Visiting the wonderful city of Lisbon, equally menaced by decay and ruthless development, we visited Casa da Achada. Situated in a part of Lisbon where misery and shiny renovation is found side by side, this cultural venue is dedicated to the life and achievements of Mário Dionísio (1916-1993), a teacher, writer, painter and activist virtually unknown outside of Portugal.
The center offers access to the library of the late artist and his wife, and is a space for exhibitions, concerts and readings.
Mário Dionísio worked as a French and Portuguese teacher during the long years of the Salazar dictatorship, when he and his wife were active in the political opposition. His writings include short stories and poems, unfortunately largely untranslated, as well as art theory and criticism.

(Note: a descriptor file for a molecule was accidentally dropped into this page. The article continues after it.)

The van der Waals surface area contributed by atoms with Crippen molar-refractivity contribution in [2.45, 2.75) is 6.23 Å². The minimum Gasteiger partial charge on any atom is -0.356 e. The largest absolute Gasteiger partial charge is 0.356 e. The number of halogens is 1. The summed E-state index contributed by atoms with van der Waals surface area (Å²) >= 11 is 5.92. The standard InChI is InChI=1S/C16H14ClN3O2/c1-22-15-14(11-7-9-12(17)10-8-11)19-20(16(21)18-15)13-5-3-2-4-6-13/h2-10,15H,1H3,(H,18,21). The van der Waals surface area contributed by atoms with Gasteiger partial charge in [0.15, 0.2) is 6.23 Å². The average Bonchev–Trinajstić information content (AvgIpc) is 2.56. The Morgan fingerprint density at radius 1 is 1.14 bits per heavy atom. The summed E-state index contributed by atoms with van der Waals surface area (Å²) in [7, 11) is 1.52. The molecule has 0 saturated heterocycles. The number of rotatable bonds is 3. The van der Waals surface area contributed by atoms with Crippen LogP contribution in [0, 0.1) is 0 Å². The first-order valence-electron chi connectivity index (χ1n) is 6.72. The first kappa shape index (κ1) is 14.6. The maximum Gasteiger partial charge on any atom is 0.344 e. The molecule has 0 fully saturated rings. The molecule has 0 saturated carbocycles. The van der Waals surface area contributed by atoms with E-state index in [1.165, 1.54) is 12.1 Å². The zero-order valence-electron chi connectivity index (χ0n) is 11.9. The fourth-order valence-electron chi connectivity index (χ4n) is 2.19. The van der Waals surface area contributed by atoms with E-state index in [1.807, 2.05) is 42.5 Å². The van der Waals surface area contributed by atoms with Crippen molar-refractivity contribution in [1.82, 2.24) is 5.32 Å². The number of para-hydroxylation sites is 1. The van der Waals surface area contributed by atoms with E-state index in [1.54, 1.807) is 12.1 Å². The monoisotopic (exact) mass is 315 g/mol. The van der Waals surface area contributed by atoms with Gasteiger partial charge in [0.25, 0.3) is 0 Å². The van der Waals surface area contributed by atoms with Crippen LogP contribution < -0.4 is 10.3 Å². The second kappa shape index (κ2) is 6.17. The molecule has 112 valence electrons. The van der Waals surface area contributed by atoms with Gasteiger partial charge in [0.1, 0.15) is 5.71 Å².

After figurative beginnings in the 1940s in the post-cubist tradition of Picasso and Leger (see “Reunião Clandestina, 1947, top middle in the image at the head of the page), Mário Dionísio switched to abstraction. Initially he used a softly angular pictorial language and intense colors, sometimes evoking shapes of the physical world such as interiors or bookcases (see “Camponês Armado, 1979 middle left in the image at the head of the page). The late 1980s and early 1990s brought about an impressive explosion of his creativity and his paintings began to feature hovering irregular shapes in bright daytime hues. These powerfully lyrical paintings radiate an incredible lightness and serenity (see also “O regresso”, 1989, middle right in the image at the head of the page).
His art marks a powerful and internationally still under-appreciated contribution to 20th century European painting.